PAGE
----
- The Washington Times - Saturday, May 22, 2004

Volunteers showed up bright and early yesterday to spruce up the Perry School Community Center in Northwest as part of Servathon 2004, an annual day of volunteering across the metropolitan area organized by Greater DC Cares, the region’s leading coordinator of volunteer services and corporate philanthropy.

About 50 adults and teenagers rolled up their sleeves and grabbed rakes, trash bags, boxes of red petunias, buckets of paint and rollers to brighten up the brick building at 128 M St. NW.

The community center was only one of more than 50 locations in the District, Maryland and Northern Virginia being worked on by Servathon volunteers. It is home to 11 non-profit organizations and provides services ranging from prenatal care to elderly assistance, all under one roof.

Zelina Murray, 31, yanked out weeds surrounding the building’s wrought-iron gate. She volunteered last year for Greater DC Cares and decided to sign up again.

“This is a nice thing to do — beautifying a space — and, hopefully, the residents in the community will appreciate our efforts and maintain it,” said Ms. Murray, who works at Kaiser Permanente in Rockville, a sponsor of the volunteer effort.

Siobhan Canty, 39, president and CEO of Greater DC Cares, hopscotched around the District visiting volunteer sites. Organizers estimated 1,500 volunteers gave up their Saturday to refurbish, clean and renew low-income housing, schools, playgrounds and neighborhood parks around the area.

Greater DC Cares in Northwest also helps to match volunteers in the areas of technology, health care, board leadership, financial management and marketing with non-profits in the metropolitan area.

“We are totally thrilled. For 1,500 people to come out for one day — this shows their commitment,” Ms. Canty said, beaming.

The Perry School Community Center was first on her list of places to visit. The center provides neighborhood services that include tutoring, mentoring, a dance program and career development for parents.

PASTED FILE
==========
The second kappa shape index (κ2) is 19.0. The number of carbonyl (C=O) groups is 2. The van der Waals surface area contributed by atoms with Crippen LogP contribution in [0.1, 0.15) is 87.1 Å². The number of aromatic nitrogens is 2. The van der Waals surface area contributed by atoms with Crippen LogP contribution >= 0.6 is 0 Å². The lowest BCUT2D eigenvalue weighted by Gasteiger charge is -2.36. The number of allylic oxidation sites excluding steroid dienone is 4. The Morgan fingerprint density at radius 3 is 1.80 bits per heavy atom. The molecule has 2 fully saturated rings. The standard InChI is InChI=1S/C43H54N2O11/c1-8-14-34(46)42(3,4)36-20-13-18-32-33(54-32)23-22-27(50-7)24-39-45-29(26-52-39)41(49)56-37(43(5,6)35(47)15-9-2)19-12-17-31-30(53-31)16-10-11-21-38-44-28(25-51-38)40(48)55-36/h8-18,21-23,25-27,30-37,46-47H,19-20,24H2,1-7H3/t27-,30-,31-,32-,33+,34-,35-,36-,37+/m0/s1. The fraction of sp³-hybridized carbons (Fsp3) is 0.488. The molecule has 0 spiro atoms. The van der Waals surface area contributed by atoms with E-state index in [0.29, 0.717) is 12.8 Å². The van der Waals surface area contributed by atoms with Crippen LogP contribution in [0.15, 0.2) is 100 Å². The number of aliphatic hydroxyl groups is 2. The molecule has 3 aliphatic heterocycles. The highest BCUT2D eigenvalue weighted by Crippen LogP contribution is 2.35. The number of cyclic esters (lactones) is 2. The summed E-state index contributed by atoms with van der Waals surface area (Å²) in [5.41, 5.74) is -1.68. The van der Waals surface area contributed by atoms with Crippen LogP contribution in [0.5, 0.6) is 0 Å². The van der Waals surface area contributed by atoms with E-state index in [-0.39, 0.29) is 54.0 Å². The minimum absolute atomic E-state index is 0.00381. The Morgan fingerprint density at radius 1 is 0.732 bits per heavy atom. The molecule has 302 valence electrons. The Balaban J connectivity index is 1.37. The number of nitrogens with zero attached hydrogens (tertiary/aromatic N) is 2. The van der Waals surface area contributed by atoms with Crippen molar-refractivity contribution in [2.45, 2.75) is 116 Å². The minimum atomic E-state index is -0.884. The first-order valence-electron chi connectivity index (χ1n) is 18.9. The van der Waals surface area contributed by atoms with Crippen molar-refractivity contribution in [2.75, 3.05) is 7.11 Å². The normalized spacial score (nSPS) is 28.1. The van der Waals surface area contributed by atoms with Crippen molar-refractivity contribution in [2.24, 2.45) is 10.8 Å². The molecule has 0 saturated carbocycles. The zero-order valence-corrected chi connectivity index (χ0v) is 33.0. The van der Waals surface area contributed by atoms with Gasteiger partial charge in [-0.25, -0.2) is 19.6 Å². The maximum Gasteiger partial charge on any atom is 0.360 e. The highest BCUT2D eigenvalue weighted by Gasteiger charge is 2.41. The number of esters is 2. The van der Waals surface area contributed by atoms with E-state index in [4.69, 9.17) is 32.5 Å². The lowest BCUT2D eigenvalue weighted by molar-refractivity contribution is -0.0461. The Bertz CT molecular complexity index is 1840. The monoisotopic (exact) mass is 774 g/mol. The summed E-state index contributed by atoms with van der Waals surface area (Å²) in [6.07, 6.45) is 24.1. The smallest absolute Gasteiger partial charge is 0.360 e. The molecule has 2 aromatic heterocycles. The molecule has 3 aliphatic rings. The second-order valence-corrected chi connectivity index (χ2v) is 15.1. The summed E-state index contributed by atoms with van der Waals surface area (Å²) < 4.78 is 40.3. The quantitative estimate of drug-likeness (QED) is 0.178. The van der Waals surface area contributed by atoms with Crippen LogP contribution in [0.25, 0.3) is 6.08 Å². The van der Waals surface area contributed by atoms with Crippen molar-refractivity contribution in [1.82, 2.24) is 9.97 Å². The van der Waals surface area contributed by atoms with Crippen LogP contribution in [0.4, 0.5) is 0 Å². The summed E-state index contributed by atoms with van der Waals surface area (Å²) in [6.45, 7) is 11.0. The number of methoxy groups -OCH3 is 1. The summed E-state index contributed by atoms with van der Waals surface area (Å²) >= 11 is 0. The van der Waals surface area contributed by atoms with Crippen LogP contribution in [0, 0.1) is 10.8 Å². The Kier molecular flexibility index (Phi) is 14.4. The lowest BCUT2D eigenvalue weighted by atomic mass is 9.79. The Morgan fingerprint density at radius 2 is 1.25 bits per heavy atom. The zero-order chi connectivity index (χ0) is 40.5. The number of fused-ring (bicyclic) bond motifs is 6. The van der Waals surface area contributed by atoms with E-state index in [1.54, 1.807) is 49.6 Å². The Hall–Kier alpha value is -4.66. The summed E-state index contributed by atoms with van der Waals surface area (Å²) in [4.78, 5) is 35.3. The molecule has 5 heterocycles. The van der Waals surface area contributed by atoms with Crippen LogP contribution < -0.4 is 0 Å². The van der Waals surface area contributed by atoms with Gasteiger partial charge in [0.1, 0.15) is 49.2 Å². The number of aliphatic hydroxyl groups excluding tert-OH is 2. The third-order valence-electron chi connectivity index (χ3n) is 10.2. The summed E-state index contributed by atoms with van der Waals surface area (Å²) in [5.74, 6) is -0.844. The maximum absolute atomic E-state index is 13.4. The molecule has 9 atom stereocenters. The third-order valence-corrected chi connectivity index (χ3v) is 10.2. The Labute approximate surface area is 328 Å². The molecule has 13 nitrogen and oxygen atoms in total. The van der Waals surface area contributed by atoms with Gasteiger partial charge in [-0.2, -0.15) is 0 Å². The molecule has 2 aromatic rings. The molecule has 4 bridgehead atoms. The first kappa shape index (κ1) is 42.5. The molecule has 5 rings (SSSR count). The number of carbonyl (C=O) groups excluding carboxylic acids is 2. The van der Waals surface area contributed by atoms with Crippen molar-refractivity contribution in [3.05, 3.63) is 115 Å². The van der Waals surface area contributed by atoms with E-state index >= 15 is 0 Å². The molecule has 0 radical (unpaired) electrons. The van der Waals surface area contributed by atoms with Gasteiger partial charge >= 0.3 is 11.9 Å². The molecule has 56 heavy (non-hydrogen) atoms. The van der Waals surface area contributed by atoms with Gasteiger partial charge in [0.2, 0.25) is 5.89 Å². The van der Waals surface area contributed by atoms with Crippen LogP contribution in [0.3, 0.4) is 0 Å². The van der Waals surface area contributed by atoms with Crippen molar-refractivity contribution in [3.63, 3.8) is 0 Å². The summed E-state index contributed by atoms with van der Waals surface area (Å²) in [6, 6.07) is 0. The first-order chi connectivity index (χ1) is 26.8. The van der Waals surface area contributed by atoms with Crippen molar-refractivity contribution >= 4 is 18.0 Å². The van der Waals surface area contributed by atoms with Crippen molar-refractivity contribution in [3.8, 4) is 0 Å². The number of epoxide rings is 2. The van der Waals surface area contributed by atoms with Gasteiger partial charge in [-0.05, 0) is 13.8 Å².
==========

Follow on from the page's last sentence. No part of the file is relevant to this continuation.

Volunteer sites in Virginia included the Arlington Food Assistance Center, where volunteers bagged and distributed groceries. In Prince George’s County, volunteers prepared and planted a butterfly garden at the Mount Rainier Elementary School-Neighborhood Design Center.

“This is a great site,” Ms. Canty said of the Perry School Community Center as volunteers planted flowers, mowed grass and removed trash from the outside of the building. Mayor Anthony A. Williams paid an early afternoon visit to the center, stopping to chat with volunteers and pose for a picture or two.

“We hope this [event] will be a call to action to get people to understand the impact they have by donating a few hours a day of their time,” said Ms. Canty, who lives in the Mount Pleasant neighborhood of Northwest.

Olamide Anibaba busied herself by giving a lower-level activity room in the building the once over with a coat of fresh white paint. Ms. Anibaba, of Largo, and her daughter, Deborah Thompson, 13, just wanted to help the community.

“It’s a good deed. I don’t have money to give and so I give of my time,” Ms. Anibaba said, adding that Servathon 2004 marked the first time she had participated in a volunteer activity of this magnitude. Deborah, an eighth grader who attends Ernest Everett Just Middle School in Largo, said the day was fun and productive. The mother and daughter team handled the rollers like pros and painted side by side.

“It’s good to give back to the community. If I weren’t here, I would be at home relaxing, maybe watching television. But this makes me feel good because I know that I’m doing something to help others,” Deborah said.

Across the room, Marcus Gray,14, Matthew Gilbert, 14, Christopher Platte, 14, and Robert Davis, 14 — all members of Boy Scout Troop 1657 from Landover — exhibited their abilities with an artist’s paint brush. The scouts painted a backgammon board mural in vivid blues, oranges and greens on the wall of the room, stopping briefly to inspect their artistry.

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